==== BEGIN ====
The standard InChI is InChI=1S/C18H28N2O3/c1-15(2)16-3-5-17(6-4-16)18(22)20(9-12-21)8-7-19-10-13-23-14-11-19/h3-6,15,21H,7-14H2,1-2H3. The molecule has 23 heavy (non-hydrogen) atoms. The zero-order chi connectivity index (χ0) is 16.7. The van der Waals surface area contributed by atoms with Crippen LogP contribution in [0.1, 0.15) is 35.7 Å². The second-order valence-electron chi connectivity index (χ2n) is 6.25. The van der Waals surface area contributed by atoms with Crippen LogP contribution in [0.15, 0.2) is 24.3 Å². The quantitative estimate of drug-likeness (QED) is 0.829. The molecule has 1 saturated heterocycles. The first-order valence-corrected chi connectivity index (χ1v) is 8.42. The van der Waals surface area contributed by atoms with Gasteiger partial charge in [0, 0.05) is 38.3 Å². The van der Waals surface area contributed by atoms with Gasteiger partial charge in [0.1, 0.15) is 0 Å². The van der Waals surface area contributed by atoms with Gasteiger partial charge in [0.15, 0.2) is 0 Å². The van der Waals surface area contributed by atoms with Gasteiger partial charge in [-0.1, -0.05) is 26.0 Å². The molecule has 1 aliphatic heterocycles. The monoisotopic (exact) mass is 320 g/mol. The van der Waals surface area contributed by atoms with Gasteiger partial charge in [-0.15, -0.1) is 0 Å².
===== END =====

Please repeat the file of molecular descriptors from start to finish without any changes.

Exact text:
The standard InChI is InChI=1S/C18H28N2O3/c1-15(2)16-3-5-17(6-4-16)18(22)20(9-12-21)8-7-19-10-13-23-14-11-19/h3-6,15,21H,7-14H2,1-2H3. The molecule has 23 heavy (non-hydrogen) atoms. The zero-order chi connectivity index (χ0) is 16.7. The van der Waals surface area contributed by atoms with Crippen LogP contribution in [0.1, 0.15) is 35.7 Å². The second-order valence-electron chi connectivity index (χ2n) is 6.25. The van der Waals surface area contributed by atoms with Crippen LogP contribution in [0.15, 0.2) is 24.3 Å². The quantitative estimate of drug-likeness (QED) is 0.829. The molecule has 1 saturated heterocycles. The first-order valence-corrected chi connectivity index (χ1v) is 8.42. The van der Waals surface area contributed by atoms with Gasteiger partial charge in [0, 0.05) is 38.3 Å². The van der Waals surface area contributed by atoms with Gasteiger partial charge in [0.1, 0.15) is 0 Å². The van der Waals surface area contributed by atoms with Gasteiger partial charge in [0.15, 0.2) is 0 Å². The van der Waals surface area contributed by atoms with Gasteiger partial charge in [-0.1, -0.05) is 26.0 Å². The molecule has 1 aliphatic heterocycles. The monoisotopic (exact) mass is 320 g/mol. The van der Waals surface area contributed by atoms with Gasteiger partial charge in [-0.15, -0.1) is 0 Å².